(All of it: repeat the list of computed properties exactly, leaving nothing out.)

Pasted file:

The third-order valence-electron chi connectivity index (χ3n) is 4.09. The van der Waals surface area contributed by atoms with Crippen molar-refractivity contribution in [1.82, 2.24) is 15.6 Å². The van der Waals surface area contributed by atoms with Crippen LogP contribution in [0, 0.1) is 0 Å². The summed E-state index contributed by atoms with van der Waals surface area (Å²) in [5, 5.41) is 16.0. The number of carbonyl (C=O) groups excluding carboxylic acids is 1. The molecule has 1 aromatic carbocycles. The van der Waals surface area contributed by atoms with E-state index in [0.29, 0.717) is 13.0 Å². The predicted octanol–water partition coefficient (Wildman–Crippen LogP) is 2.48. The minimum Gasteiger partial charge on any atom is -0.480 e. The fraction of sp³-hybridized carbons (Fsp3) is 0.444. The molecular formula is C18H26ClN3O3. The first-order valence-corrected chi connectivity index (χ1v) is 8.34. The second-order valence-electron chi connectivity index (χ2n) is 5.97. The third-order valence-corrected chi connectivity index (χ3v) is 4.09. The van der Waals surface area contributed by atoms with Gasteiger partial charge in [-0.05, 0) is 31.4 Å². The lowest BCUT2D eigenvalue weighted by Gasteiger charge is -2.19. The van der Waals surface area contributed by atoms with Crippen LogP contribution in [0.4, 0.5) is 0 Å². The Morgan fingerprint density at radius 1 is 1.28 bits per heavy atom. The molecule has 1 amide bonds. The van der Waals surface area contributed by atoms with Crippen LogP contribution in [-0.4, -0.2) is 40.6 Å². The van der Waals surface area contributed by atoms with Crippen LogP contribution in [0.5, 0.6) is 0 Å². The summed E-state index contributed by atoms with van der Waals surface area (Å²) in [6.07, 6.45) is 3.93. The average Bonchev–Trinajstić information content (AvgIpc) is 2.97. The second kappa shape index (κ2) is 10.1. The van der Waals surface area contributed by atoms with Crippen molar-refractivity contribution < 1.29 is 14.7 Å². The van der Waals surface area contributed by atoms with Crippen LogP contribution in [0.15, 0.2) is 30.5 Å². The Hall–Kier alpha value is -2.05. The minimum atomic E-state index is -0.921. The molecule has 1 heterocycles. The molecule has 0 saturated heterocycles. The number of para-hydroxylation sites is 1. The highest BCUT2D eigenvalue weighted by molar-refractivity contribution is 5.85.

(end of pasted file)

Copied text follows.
The third-order valence-electron chi connectivity index (χ3n) is 4.09. The van der Waals surface area contributed by atoms with Crippen molar-refractivity contribution in [1.82, 2.24) is 15.6 Å². The van der Waals surface area contributed by atoms with Crippen LogP contribution in [0, 0.1) is 0 Å². The summed E-state index contributed by atoms with van der Waals surface area (Å²) in [5, 5.41) is 16.0. The number of carbonyl (C=O) groups excluding carboxylic acids is 1. The molecule has 1 aromatic carbocycles. The van der Waals surface area contributed by atoms with E-state index in [0.29, 0.717) is 13.0 Å². The predicted octanol–water partition coefficient (Wildman–Crippen LogP) is 2.48. The minimum Gasteiger partial charge on any atom is -0.480 e. The fraction of sp³-hybridized carbons (Fsp3) is 0.444. The molecular formula is C18H26ClN3O3. The first-order valence-corrected chi connectivity index (χ1v) is 8.34. The second-order valence-electron chi connectivity index (χ2n) is 5.97. The third-order valence-corrected chi connectivity index (χ3v) is 4.09. The van der Waals surface area contributed by atoms with Gasteiger partial charge in [-0.05, 0) is 31.4 Å². The lowest BCUT2D eigenvalue weighted by Gasteiger charge is -2.19. The van der Waals surface area contributed by atoms with Crippen LogP contribution in [0.4, 0.5) is 0 Å². The Morgan fingerprint density at radius 1 is 1.28 bits per heavy atom. The molecule has 1 amide bonds. The van der Waals surface area contributed by atoms with Crippen LogP contribution in [-0.4, -0.2) is 40.6 Å². The van der Waals surface area contributed by atoms with Crippen LogP contribution in [0.5, 0.6) is 0 Å². The summed E-state index contributed by atoms with van der Waals surface area (Å²) in [6.07, 6.45) is 3.93. The average Bonchev–Trinajstić information content (AvgIpc) is 2.97. The second kappa shape index (κ2) is 10.1. The van der Waals surface area contributed by atoms with Crippen molar-refractivity contribution < 1.29 is 14.7 Å². The van der Waals surface area contributed by atoms with Crippen LogP contribution in [0.15, 0.2) is 30.5 Å². The Hall–Kier alpha value is -2.05. The minimum atomic E-state index is -0.921. The molecule has 1 heterocycles. The molecule has 0 saturated heterocycles. The number of para-hydroxylation sites is 1. The highest BCUT2D eigenvalue weighted by molar-refractivity contribution is 5.85.